One child told us that she came to resent it when adults or other children would ask, "How are you doing?" - a question which immediately drew attention to the fact that she was different. (It is interesting to see how what is intended as a question of concern from caring adults can so easily be experienced as uncomfortable or unwanted by the children to whom that care is directed!) Even though each child had suffered a tremendous and shocking loss, they, like most children, did not want to be different or singled out from other children.

The relief for most of the campers at America's Camp was that all the other campers were just like they were. It was not only "no big deal" to talk about your dad, the firefighter, from a certain engine company, but a relief. Finally the story of one camper could be echoed with the story of not only all the other campers in his or her bunk, but, indeed, the entire camp.

Committed Staff

The loss the children had suffered was clearly felt by the staff. Though the counselors had by and large not suffered what the children had suffered (a few counselors and many of the volunteer adult grief workers had themselves lost a parent, spouse, or child), they had volunteered to be at America's Camp because of the sympathy they had with the children's loss. Coming from five different camps, two all male, two all female, and one coed, each with very distinct and different cultures and styles, the staff blended and worked together at an amazingly high level of cooperation and collaboration.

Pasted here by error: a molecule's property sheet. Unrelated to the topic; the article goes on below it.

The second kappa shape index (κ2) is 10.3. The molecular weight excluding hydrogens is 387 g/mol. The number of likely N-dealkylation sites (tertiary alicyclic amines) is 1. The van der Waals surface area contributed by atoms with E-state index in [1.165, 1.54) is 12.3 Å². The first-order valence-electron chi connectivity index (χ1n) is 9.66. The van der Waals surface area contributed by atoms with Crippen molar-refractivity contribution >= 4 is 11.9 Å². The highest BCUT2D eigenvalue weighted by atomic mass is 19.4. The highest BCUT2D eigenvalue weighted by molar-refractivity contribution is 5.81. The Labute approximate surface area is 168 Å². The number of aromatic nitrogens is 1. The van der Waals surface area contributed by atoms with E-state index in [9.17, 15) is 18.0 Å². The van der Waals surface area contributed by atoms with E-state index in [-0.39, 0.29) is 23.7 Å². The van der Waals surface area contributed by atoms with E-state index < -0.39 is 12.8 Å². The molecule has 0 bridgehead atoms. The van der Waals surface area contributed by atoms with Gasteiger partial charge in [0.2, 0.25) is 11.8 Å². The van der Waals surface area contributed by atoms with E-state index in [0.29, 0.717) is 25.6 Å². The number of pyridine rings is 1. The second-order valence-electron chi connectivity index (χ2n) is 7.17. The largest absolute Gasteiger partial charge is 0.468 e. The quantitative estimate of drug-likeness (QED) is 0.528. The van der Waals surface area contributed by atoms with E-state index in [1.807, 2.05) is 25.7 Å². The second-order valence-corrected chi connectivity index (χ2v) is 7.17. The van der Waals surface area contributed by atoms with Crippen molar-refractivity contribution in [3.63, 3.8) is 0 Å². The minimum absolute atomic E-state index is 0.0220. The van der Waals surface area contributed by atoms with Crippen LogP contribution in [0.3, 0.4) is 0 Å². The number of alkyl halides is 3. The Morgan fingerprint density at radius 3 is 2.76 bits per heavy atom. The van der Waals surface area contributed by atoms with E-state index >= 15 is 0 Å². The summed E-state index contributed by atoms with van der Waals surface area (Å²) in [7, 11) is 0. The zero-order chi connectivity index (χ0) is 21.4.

This was no small feat. The counselors from the five camps were, after all, the cream of the crop - the strongest of the staff from their respective camps who were used to taking initiative, taking charge, getting things done, going the extra mile and doing it with flourish, vigor, and spirit. In other words, we had 120 leaders. My concern was that these wonderful, committed, highly motivated, hard-working young adults would fall all over each other. How would they, strong characters that they were, work out on such short notice, having literally been thrown together in less than thirty-six hours - who would do what and who would follow whose lead?